Step 250 may, for example and without limitation, comprise comparing the first and second sets of matching pairs to identify common matching pairs between the first and second sets of matching pairs. For example, consider a non-limiting exemplary scenario where step 230 determined a first set of matching pairs of chip and package terminals (e.g., based on a relatively lowest matching cost) that includes a first matching pair, and step 240 determined a second set of matching pairs of chip and package terminals (e.g., based on a relatively highest matching rate) that includes a second matching pair that includes the same chip and package terminals as the first matching pair). In the non-limiting exemplary scenario step 250 may comprise determining that the first matching pair (e.g., as determined at step 230) and the second matching pair (e.g., as determined at step 240) represent the same pair of chip and package terminals and are thus common to both the first and second sets. In such a case, step 250 may, for example, place the identified common pair in a third list (e.g., a list of common pairs) that comprises chip and package terminal matching pairs for which step 230 and step 240 agree.

The exemplary method 200 may, at step 260, comprise outputting an indication of matching pairs of terminals (e.g., chip and package terminal pairs) for which step 230 and step 240 agree. An indication of matching pairs of terminals may comprise any of a variety of characteristics. For example and without limitation, an indication of matching pairs of terminals may comprise characteristics of a list of pairs of terminal identifiers (e.g., a two-column list with chip terminal identifiers in a first column and a corresponding list of package terminal identifiers in a second column). Also for example, an indication of matching pairs may comprise a table, array or linked list of data structures comprising information of such pairs of terminal identifiers.

Step 260 may comprise outputting such an indication of matching pairs of terminals in any of a variety of manners. For example and without limitation, step 260 may comprise generating a computer file comprising information of the matching terminal pairs. Such a computer file may, for example, be communicated to another system over a network or may, for example, be stored on a machine-readable medium. Further for example, step 260 may comprise outputting information of matching terminal pairs on a display device, printout or other human-perceivable media.

In general, step 260 may comprise outputting an indication of matching pairs of terminals (e.g., chip and package terminal pairs) for which step 230 and step 240 agree. Accordingly, the scope of various aspects of the present invention should not be limited by characteristics of any particular type of indication of matching pairs or by any particular manner of outputting such an indication of matching pairs.

The exemplary method 270 may, for example, comprise outputting an indication of terminals and/or matching pairs of terminals for which step 230 and step 240 do not agree (e.g., a portion of the first and second lists of terminals). For example and without limitation, step 270 may share various characteristics with step 260, albeit with regard to non-matching terminals and/or pairs of terminals.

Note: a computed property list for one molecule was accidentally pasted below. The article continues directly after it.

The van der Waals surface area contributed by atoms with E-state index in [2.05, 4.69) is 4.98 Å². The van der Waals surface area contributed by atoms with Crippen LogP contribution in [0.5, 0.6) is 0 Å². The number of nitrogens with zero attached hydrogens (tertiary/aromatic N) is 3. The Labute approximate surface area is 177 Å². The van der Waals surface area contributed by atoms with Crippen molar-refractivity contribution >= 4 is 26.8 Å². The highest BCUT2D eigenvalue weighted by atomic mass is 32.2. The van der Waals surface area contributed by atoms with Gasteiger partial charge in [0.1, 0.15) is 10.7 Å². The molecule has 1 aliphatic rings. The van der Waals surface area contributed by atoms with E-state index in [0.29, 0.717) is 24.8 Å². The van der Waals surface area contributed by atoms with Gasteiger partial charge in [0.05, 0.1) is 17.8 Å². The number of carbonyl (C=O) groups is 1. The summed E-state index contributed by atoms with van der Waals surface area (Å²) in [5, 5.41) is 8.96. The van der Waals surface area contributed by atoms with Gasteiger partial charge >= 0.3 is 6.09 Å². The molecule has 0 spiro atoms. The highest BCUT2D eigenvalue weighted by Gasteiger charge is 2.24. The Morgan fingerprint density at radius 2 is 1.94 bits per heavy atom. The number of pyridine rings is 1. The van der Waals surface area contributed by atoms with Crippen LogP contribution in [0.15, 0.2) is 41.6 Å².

In a non-limiting exemplary scenario, step 270 may comprise determining which matching pair of step 230 and step 240 is most likely the correct matching pair. Step 270 may, for example comprise outputting such information in a manner enabling another algorithm, a user or another system to perform further analysis on a potential matching pair. In another non-limiting exemplary scenario, step 270 may comprise outputting various analysis information from step 230 and step 240 (e.g., string matching cost and/or matching rate information).

The exemplary method 200 may, at step 295, comprise performing continued processing. Step 295 may, for example and without limitation, share various characteristics with step 195 of the exemplary method 100 illustrated in FIG. 1. Such continued processing may comprise characteristics of any of a large variety of types of continued processing.

For example and without limitation, as discussed later, step 295 may comprise utilizing the matching pair information from prior steps to couple (or bond) an integrated circuit chip to an integrated circuit package. Further for example, step 295 may comprise providing a user interface enabling a user to modify or specify terminal pairings. Still further for example, step 295 may comprise performing further analysis (e.g., string matching analysis) on the first and second lists. For example and without limitation, step 295 may comprise utilizing a third string-matching algorithm to generate further string matching information (e.g., for a user or system to utilize to perform further string matching analysis.

In a non-limiting exemplary scenario, step 295 may comprise applying rules to filter out pairs of chip terminals and package terminals that may not be matched (e.g., pairs that correspond to different voltage levels, signal directions, etc.). In such an exemplary scenario, step 295 may comprise directing execution flow back up to step 250 (or another analysis step) for further analysis.